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Imagining Our Neighbor The 2023 Being Human Conference

2023 Being Human Panel

When someone tells you to imagine almost anything, the first thing that comes to your mind may be castles in the clouds or your boss handing you a blank check. However, this year's Being Human Conference, invited students, faculty, and friends to “Imagine Our Neighbor” through art, literature, theology, and other disciplines.

 Each year, the conference weaves together academic disciplines to engage with Biblical anthropology as the basis for a liberal arts education. The guest speakers for this year’s conference included Mary McCampbell ’94 and Daniel Nayeri, author of Everything Sad it Untrue. In addition, students and faculty members across campus submitted various works in literature, visual art, and other academic disciplines that explored the conference theme.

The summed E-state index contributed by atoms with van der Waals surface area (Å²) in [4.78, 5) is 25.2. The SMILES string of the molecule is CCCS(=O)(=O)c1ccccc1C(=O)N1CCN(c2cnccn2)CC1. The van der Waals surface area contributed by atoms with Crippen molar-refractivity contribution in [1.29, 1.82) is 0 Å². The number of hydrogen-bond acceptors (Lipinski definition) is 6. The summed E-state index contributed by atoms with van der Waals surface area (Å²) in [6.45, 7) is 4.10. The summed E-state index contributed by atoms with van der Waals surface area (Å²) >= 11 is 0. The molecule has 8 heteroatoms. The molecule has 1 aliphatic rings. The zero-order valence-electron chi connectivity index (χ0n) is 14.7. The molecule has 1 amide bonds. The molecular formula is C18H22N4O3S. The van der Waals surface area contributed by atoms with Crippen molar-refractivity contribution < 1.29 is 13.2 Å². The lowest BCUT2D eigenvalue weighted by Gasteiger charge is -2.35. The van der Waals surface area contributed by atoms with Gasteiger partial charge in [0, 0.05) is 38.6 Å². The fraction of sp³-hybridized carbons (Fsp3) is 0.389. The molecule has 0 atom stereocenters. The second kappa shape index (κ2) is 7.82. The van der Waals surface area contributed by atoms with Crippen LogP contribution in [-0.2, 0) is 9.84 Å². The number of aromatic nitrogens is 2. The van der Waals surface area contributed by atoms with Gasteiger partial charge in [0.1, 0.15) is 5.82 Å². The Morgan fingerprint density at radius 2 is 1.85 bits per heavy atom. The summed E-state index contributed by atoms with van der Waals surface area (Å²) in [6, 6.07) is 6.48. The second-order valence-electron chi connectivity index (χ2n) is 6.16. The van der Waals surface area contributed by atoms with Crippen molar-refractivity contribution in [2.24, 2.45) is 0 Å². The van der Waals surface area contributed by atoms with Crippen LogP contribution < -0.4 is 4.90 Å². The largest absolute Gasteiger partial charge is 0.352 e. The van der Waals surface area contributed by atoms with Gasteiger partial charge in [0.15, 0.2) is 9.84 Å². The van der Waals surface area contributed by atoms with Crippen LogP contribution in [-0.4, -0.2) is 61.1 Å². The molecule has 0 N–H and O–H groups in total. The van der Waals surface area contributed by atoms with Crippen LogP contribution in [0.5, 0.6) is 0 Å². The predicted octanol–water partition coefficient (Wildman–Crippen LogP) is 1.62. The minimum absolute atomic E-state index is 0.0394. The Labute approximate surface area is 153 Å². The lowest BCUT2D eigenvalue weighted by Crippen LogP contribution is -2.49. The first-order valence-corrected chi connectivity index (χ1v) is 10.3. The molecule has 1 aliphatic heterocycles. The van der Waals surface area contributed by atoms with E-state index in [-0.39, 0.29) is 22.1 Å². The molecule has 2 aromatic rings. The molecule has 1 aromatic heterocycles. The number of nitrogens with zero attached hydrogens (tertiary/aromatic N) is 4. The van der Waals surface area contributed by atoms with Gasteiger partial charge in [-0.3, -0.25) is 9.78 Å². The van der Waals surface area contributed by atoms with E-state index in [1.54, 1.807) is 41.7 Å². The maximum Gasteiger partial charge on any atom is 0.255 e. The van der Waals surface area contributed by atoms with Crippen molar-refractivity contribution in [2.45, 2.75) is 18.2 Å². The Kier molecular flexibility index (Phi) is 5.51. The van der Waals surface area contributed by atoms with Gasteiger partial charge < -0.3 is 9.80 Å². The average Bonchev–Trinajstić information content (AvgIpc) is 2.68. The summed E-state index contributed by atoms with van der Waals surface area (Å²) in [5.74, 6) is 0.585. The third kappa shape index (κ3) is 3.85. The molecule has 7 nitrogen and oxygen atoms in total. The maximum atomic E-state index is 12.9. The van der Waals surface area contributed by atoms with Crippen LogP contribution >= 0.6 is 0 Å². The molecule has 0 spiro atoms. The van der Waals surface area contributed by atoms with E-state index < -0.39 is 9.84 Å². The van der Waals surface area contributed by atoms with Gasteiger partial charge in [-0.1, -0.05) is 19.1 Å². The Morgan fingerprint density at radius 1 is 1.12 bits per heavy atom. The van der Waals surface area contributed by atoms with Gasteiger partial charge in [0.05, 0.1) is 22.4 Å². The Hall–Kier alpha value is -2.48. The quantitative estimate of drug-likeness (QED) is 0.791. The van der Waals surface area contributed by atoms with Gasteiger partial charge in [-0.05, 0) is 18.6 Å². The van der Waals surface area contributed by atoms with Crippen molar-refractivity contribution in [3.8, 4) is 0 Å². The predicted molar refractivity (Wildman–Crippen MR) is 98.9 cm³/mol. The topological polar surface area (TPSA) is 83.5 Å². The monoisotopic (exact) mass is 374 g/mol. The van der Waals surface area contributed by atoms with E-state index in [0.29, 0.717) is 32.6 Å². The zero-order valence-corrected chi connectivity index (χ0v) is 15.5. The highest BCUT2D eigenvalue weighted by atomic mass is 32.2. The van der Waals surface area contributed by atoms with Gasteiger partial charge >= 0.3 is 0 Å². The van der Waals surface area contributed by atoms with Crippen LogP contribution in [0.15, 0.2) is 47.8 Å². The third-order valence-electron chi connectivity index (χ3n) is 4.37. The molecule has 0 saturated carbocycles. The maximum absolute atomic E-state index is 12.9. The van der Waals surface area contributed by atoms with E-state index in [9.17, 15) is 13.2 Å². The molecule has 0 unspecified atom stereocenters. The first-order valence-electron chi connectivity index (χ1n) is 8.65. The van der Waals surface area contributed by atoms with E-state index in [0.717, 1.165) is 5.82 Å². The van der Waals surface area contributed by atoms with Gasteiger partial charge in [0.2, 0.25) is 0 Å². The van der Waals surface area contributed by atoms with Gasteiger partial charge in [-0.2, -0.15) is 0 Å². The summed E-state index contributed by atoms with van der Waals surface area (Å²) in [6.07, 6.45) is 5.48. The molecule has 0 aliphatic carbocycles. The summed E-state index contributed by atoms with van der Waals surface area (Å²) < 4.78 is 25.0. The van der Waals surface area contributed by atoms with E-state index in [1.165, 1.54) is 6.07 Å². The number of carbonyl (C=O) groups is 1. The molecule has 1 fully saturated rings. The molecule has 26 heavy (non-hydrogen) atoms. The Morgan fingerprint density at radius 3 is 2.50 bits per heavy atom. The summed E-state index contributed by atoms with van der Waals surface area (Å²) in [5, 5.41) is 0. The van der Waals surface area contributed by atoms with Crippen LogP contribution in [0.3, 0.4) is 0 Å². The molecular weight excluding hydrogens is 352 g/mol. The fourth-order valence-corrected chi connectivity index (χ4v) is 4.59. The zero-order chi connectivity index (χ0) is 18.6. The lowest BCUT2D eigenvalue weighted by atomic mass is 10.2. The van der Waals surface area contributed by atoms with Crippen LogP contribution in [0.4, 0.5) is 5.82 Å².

The conference opened with Daniel Nayeri’s Chapel talk on the parts, purpose, and power of a story. Using pieces of his family’s journey from Iran to Oklahoma, Nayeri encouraged listeners to heal through a story rather than harm—to create rather than destroy. 

“Use your stories as Jesus did,” said Nayeri, “to give humans their shared humanity and dignity.” 

Mary McCampbell spoke in several classes and gave an  academic lecture on Tuesday. McCampbell focused on how good art can disrupt us and speak the truth of reality in front of us. She encouraged us to see art as a way to engage with our neighbors and think through how art specifically shapes empathy. 

Professor Jeff Morton joined both speakers for a discussion panel moderated by Dr. Robert ErleBarham. Each panel member answered different questions ranging from how art and disruption interact to more about themes of displacement that often surfaces in the arts.

The student award presentations marked the end of the conference but not the end of its influence. As students, faculty, and friends go out, they can find encouragement from Nayeri to share in the community of humanity,“to forgive each other and share in the inconvenience of loving our neighbor.”

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